Dear Members of the House Committee on Education and the Workforce,
The ERISA Industry Committee (ERIC) is pleased to support the Preserving Employee Wellness Programs Act (H.R. 1313), and urges members to vote yes when then bill is considered by the Committee. This legislation will untangle conflicting, burdensome, and unnecessary rules that are currently jeopardizing the ability of employers to offer quality wellness programs, and the opportunity for employees to earn significant savings on their health insurance premiums while also improving their health.
ERIC is the only national association that advocates exclusively for large employers on health, retirement, and compensation public policies at the federal, state, and local levels. We advocate for policies that empower employers to offer quality benefits to working families, and help control the costs of health insurance and health care services. The continuing advancement of wellness programs has been a step in the right direction, empowering employees not only to use employer-provided tools and information to improve their health, but incentivizing them to do so by offering meaningful reductions in the premiums they pay for health insurance.
Employers invested serious time and effort in complying with the original regulations governing wellness programs under the ACA, promulgated by the tri-agencies. However, when the Equal Employment Opportunity Commission (EEOC) issued a new, conflicting, and more onerous and restrictive regulation governing these same programs, it caused confusion and litigation liability. Now employers are struggling to comply with the law and are threatened with fines and lawsuits, just for attempting to do the right thing and help employees improve their health and save money. This legislation would return to the ACA’s original regulatory regime for employee wellness programs, ending that confusion and once more applying reasonable rules to the offering of these benefits.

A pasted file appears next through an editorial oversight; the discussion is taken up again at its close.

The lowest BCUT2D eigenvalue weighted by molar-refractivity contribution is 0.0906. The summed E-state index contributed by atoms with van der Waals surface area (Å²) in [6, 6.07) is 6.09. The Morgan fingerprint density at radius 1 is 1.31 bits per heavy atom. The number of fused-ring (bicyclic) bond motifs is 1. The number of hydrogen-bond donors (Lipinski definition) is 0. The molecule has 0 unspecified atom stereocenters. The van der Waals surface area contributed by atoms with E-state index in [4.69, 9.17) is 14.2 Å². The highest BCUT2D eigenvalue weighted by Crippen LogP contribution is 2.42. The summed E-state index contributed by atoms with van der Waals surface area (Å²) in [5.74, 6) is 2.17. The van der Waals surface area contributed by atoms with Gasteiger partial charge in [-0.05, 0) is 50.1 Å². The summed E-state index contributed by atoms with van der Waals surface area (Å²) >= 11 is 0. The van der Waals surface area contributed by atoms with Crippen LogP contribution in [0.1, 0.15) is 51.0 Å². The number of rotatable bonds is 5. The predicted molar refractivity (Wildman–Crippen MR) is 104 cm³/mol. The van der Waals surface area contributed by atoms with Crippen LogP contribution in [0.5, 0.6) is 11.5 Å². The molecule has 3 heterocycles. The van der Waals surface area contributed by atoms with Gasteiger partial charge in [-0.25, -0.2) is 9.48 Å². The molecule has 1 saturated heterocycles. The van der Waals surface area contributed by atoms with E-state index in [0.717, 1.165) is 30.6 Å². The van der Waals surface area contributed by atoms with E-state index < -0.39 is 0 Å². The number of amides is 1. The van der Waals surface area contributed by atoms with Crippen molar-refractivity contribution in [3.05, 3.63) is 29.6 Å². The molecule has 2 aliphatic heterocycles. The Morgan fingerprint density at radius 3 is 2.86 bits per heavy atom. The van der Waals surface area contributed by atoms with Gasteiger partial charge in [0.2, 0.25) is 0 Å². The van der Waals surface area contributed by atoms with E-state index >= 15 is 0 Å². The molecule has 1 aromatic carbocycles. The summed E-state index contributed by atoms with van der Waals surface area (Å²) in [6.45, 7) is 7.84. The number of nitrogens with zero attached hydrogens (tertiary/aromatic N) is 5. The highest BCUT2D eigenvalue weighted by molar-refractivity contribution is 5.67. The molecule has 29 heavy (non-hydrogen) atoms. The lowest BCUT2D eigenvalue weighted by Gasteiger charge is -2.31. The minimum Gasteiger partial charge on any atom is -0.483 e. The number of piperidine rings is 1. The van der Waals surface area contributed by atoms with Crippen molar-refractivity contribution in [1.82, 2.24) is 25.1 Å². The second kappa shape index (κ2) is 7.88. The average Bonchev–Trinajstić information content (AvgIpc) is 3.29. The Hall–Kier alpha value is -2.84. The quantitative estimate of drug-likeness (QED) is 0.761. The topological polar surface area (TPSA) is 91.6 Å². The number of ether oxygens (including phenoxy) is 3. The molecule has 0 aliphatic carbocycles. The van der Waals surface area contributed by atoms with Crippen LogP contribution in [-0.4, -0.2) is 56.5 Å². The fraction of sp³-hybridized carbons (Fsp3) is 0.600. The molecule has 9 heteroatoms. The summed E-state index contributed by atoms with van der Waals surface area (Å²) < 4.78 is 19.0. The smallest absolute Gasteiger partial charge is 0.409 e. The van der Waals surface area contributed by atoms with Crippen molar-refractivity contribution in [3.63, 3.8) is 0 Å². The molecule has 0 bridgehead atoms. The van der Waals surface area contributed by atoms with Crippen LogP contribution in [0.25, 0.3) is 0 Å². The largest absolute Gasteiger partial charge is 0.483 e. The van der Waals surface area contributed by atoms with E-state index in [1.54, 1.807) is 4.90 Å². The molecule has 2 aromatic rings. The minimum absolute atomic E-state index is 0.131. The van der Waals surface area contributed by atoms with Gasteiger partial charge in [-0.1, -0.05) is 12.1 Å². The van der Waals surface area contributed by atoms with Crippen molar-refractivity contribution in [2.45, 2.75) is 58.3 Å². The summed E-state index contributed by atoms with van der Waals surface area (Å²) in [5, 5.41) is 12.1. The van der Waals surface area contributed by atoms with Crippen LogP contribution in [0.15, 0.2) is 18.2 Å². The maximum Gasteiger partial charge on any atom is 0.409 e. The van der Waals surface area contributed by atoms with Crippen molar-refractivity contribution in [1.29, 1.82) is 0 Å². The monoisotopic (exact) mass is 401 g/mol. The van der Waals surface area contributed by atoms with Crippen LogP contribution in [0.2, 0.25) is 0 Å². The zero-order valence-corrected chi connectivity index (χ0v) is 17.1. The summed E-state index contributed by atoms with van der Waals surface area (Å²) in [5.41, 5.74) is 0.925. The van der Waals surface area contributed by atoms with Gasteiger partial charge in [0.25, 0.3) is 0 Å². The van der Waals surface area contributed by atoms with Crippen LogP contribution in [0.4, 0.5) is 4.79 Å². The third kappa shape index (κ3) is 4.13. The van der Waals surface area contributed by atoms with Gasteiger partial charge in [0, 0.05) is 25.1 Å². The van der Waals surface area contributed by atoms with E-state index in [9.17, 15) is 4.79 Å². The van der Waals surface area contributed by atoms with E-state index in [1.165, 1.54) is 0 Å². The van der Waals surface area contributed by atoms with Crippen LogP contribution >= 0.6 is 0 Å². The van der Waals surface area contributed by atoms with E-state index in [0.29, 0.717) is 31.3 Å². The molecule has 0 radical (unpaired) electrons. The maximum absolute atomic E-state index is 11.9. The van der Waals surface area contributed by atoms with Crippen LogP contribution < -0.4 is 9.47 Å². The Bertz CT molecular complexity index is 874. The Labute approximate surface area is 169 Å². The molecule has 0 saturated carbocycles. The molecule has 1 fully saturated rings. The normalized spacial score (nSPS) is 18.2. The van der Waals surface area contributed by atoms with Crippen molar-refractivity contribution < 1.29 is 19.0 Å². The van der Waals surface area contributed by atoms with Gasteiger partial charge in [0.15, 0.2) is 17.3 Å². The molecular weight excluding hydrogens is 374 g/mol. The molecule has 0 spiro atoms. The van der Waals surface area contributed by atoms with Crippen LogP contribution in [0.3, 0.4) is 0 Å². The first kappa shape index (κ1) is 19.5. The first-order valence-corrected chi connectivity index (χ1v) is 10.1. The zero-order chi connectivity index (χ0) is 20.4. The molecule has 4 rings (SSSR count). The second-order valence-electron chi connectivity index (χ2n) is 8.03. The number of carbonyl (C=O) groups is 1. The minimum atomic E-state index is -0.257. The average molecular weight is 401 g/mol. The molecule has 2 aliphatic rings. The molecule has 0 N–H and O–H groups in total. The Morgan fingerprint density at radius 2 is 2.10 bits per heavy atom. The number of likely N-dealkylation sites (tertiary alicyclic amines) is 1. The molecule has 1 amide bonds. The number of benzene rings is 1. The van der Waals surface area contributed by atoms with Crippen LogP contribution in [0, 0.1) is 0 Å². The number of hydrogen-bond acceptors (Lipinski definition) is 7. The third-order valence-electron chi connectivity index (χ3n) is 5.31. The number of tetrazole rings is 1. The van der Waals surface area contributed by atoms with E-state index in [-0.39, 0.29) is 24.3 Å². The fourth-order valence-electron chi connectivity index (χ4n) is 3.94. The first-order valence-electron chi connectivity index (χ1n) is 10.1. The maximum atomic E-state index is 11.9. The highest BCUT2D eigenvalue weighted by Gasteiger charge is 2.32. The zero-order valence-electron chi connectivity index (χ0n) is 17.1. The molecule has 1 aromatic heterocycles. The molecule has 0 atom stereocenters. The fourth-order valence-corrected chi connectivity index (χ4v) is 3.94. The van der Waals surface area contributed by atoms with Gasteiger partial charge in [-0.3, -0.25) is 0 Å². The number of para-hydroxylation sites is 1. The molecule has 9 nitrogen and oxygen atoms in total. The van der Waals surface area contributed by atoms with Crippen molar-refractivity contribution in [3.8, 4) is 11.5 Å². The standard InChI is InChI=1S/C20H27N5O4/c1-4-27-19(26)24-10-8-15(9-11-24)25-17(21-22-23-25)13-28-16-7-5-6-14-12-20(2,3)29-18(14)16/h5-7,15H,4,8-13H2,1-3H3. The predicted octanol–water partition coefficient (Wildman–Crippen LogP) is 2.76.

ERIC recognizes the importance of protecting patient privacy, preventing discrimination in employment and benefits, and ensuring that wellness programs are not subterfuge to shift costs to vulnerable populations. However, we believe the original tri-agency rule accomplished these goals, while the EEOC rule’s overzealous attempt to do so punished many employers who were doing no wrong. As such, the Preserving Employee Wellness Programs Act is needed to restore the balance between patient protections and quality, effective wellness programs.
We thank the Committee for considering this important legislation, and urge members to support H.R. 1313.
James P. Gelfand
Senior Vice President, Health Policy